Batteries Barriers

PHEVs avoid many of the barriers to AFVs discussed earlier. They do not have a limited range. They do not have major safety and liability issues although great care would have to be taken in the design of any home-based system that charged PHEVs or allowed them to feed back into the grid. They do not have a high fueling cost compared to gasoline. In fact, the per mile cost of running on electricity is likely to be less than the per mile cost of running on gasoline. The chicken & egg problem is minimized because electricity is widely available and charging is relatively straightforward.

The vehicle will almost certainly have a higher first cost, but this is likely to be more than compensated by the economic benefit of a lower fuel bill, as the 2003 study by The California Energy Commission and Air Resources Board concluded. Also, that study did not consider a large potential revenue stream the vehicle owner may be able to extract from the utility by having what is essentially a portable electric generator.

The largest potential revenue stream that a PHEV owner might be able to extract is for so-called spinning reserves, which, as one analysis explains, "are contracts for generating capacity that is up and running, and is synchronized with the power line." When called upon, a spinning reserve "must ramp up to its full output within 10 minutes." Spinning reserves are valuable to a utility or power system because they contribute "to grid stability helping to arrest the decay of system frequency when there is a sudden loss of another resource on the system."58 Value can also be extracted by generators that can provide faster response when grid voltage needs to be increased or decreased, so-called "regulation services." Since cars are designed to start rapidly, they could quickly add their power to the electric grid when needed. Utilities would pay for this service if there was a guarantee that the car could deliver juice when needed, which suggests that this is more practical for vehicle fleets or for a corporate sponsor.

The potential value of such services is significant: $700 to $3000 per year. This value is so large that it might allow the monthly cost of purchasing or leasing a PHEV to be lower than a conventional car, and perhaps even cover the replacement cost for batteries if they prove not to have a 100,000+ mile lifetime typically expected of modern cars. It is critical that we fund some real-world demonstrations of PHEVs providing these services, to see if this value can be extracted. If it can, we might see major utilities helping to subsidize the cost and/or financing of PHEVs.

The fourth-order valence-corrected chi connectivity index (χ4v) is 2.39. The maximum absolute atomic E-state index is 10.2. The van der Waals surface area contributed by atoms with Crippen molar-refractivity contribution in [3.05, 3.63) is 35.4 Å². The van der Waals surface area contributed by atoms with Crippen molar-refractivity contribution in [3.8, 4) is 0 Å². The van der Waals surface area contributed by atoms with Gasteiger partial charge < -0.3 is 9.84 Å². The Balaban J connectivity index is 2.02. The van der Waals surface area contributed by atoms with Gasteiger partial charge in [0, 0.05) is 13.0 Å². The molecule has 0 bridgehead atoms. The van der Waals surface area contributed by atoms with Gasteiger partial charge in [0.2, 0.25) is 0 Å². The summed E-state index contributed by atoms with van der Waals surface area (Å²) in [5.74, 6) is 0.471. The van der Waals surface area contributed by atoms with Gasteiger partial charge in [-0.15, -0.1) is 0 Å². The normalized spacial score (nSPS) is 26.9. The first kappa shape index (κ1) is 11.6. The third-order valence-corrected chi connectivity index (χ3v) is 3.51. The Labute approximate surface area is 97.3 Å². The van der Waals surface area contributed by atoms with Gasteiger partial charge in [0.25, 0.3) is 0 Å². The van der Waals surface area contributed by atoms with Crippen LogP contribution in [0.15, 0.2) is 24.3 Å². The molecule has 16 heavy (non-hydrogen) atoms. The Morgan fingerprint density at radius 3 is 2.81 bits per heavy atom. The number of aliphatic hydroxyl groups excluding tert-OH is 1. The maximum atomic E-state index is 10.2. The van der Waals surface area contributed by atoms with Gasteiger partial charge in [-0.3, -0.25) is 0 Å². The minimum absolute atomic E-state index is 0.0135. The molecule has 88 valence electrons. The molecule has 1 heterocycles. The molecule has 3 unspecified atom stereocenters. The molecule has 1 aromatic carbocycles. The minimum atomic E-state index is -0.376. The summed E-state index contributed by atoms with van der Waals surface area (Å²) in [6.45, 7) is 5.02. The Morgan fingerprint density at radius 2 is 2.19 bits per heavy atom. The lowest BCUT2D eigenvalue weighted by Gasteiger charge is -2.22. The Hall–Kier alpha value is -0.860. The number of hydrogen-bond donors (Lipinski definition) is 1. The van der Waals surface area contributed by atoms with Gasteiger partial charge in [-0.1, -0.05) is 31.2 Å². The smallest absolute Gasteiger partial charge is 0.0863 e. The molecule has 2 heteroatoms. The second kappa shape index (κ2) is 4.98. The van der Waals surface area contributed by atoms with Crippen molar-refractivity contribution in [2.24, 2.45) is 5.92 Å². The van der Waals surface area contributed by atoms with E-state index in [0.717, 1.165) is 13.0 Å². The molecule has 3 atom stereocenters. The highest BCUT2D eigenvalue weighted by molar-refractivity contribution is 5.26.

Environmentally, PHEVs offer two potentially significant benefits. First, since they are designed to run all electric for short trips such as commuting, they offer the possibility of being zero-emission vehicles (ZEVs) in cities. Since the decision to run the car all electric will reside with the driver, some method of verification will be required if these vehicles are to receive ZEV credit. Given that early adopters, such as electric utilities, will probably want to maximize all-electric use, some sort of remote verification (similar to smart-pass technology) seems viable. The best early uses of PHEVs may well be to replace dirty diesel engine vehicles used regularly in cities, such as buses, maintenance vehicles, and delivery trucks. If hydrogen fuel cell cars ultimately prove impractical, PHEVs may be the only viable option for urban zero emission vehicles.

The potential greenhouse gas benefits of PHEVs are even more significant, if a source of zero-carbon electricity can be utilized for recharging. PHEVs have an enormous advantage over hydrogen fuel cell vehicles in utilizing zero-carbon electricity. That is because of the inherent inefficiency of generating hydrogen from electricity, transporting hydrogen, storing it onboard the vehicle, and then running it through the fuel cell. The total well-to-wheels efficiency with which a hydrogen fuel cell vehicle might utilize renewable electricity is 20% to 25%. The well-to-wheels efficiency of charging 15 an onboard battery and then discharging it to run an electric motor in a PHEV, however, could exceed 80%.

As Alec Brooks, a leading designer of electric vehicles, has shown, "Fuel cell vehicles that operate on hydrogen made with electrolysis consume four times as much electricity per mile as similarly-sized battery electric vehicles."60 Ulf Bossel, founder of the European Fuel Cell Forum, comes to a similar conclusion in a recent article, "The daily drive to work in a hydrogen fuel cell car will cost four times more than in an electric or hybrid vehicle."

This relative inefficiency has enormous implications for achieving a sustainable energy future. To replace half of U.S. ground transport fuels (gasoline and diesel) in the year 2050 with hydrogen from wind power, for example, might require 1400 gigawatts of advanced wind turbines or more. To replace those fuels with electricity in PHEVs might require under 400 gigawatts of wind. That 1000 GW difference may represent an insurmountable obstacle for hydrogen as a greenhouse gas mitigation strategy-especially since the U.S. will need several hundreds of gigawatts of wind and other zero-carbon power sources in 2050 just to sharply reduce greenhouse gas emissions in the electricity sector. As Bossel writes, "the forced transition to a hydrogen economy may prevent the establishment of a sustainable energy economy based on intelligent use of precious renewable resources."